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Come in, we're (still) open

Longtime Columbia businesses say communication, stubbornness and persistence are key to longevity
Tuesday, September 30, 2003 | 12:00 a.m. CDT; updated 2:03 a.m. CDT, Thursday, July 17, 2008

One of the most trusted people in a man’s life is his barber. And trust is what keeps customers coming back to Tiger Barber Shop on Ninth Street.

At one time, there were at least six barber shops on Ninth Street. Today, Tiger Barber Shop is one of only two that remain. The shop has been open for 80 years and today serves people who began coming in the 1950s.

What is it that allows some businesses to stand the test of time and others to come and go over the years?

Downtown Columbia is home to many businesses that have been open for a good part of the last century. They are businesses that contribute to the charm and history of the downtown area. They are businesses with qualities that have made them an important part of the Columbia community for so long.

For Tiger Barber Shop, that quality is conversation. Although the ownership has changed hands three times, the shop is still one of the best places to discuss hunting, fishing, and any MU sport.

There were times, however, when it wasn’t that easy. During the 1970s, long hair was so popular that many men were not interested in getting haircuts. The shop’s employees used tricks of the trade such as spending extra time on each customer to show others outside that the shop was always busy. This strategy kept the shop open despite the changing trends and fashions over the years.

“It’s been a landmark for so long,” said Mike McCann, a barber who has worked at the shop for 15 years. “It’s well known, and business has been good. We’ve had a lot of nice people come in.”

Annette Kolling-Buckley opened Columbia Books with a partner in 1977. Although the store now resides in its third location, it has always been on Ninth Street. In the beginning, Kolling-Buckley was just trying to pay the bills and had no idea how long her business would survive.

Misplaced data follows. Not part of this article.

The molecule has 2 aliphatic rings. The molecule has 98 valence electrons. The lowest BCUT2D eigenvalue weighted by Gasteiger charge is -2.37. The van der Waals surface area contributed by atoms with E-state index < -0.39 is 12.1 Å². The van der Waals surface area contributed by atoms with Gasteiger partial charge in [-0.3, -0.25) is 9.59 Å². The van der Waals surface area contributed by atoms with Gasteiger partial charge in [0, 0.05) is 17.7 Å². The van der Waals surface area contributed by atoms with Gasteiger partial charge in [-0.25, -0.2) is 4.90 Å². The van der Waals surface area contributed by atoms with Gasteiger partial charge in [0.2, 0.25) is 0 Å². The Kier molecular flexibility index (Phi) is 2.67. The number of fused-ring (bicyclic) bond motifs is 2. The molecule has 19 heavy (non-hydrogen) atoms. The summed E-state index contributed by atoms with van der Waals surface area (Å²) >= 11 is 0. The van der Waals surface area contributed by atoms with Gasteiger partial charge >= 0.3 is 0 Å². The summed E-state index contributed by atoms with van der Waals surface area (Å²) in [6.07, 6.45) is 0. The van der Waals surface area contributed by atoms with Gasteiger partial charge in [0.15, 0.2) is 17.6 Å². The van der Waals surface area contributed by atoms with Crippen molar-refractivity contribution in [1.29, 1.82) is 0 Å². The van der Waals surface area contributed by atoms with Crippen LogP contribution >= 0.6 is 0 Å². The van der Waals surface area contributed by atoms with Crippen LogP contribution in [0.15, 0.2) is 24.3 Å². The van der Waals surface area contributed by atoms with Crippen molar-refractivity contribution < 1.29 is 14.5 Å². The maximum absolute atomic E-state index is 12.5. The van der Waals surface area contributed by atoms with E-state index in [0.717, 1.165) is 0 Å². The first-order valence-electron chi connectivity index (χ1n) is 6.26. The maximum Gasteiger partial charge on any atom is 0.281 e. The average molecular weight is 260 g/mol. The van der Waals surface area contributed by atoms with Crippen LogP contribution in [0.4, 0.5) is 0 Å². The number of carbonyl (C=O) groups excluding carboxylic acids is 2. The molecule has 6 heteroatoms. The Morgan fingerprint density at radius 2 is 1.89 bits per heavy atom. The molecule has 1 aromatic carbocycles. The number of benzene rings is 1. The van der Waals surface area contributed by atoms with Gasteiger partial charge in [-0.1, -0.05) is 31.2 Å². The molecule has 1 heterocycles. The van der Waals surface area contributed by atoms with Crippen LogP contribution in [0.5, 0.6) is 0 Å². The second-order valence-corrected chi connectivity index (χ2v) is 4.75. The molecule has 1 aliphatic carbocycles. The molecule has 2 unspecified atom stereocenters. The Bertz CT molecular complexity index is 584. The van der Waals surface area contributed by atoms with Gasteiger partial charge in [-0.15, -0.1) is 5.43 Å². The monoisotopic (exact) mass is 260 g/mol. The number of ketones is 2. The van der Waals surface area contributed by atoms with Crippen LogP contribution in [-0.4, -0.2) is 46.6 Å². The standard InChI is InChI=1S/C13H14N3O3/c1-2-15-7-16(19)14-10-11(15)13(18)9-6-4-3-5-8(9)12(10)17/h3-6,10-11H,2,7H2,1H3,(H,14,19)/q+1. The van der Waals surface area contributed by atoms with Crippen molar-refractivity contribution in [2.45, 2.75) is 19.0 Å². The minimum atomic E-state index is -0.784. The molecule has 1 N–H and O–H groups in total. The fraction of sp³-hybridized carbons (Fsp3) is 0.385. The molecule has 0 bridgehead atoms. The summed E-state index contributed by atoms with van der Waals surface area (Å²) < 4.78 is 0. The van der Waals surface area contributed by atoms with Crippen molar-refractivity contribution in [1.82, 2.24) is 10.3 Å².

“It was serendipitous — a total accident,” she said. “It was 1975, and there were no jobs.”

Over the years, Kolling-Buckley has learned many different things about running a bookstore, but says she knows exactly why her store has lasted so long.

“Stubbornness,” she said.

Unique products made by members of the local community have been attracting customers to Bluestem Missouri Crafts for 20 years. Bluestem was opened in September 1983 by a partnership of five area artists. Although owners Sandy Litecky, Mary Benjamin, Cindy Messer, Marilyn Vernon and Sue Luger began by featuring their own work, the store now represents more than 200 artists.

Walking into Bluestem is sometimes like walking into a corner shop in a foreign country. One rack features jewelery designed to look like famous European works of art. Another corner features pottery made in the Japanese style. In the back hangs a display of silk purses that look very much like they were handmade in China.

Most first-time customers are surprised to learn that almost all of the crafts sold here are made by Missouri artists. Luger says that one of her favorite things about her store is that it provides a place for local artists to show off their wares to the community.

“I like getting to see the public appreciate fine crafts,” she said. “People often seem surprised we have so many craftsmen here in Missouri.”

Few downtown businesses have attained the kind of longevity enjoyed by Buchroeder’s Jewelers, which was founded 107 years ago.

Mike Menser, the store’s current owner, purchased the store from the Buchroeder family in 1971. He attributes the store’s longevity to values that have remained constant over time.

“I think our basic philosophy of doing business has been consistent for a long time, and that is helping people buy what they want — not trying to sell products per se,” Menser said. “So we try to function like consultants and give advice and help the person accomplish a gift-giving dilemma.”

Menser said that while Buchroeder’s values of honesty and integrity have not changed throughout the years, the store is still constantly evolving to meet the changing needs of the public. The store will now grant loans to customers who bring in diamond jewelry, and it offers a children’s area in the back to help parents while they shop.

Kellie O’Brien, a Buchroeder’s employee for the last two years, said that she likes working in the jewelry world because the customers are fun and the merchandise is very interesting. She said that styles differ from state to state, and because Buchroeder’s only serves Columbia, it is able to maintain a unique atmosphere.

“Because it’s family-owned,” she added, “when you come in, you feel like you’re family, too.”


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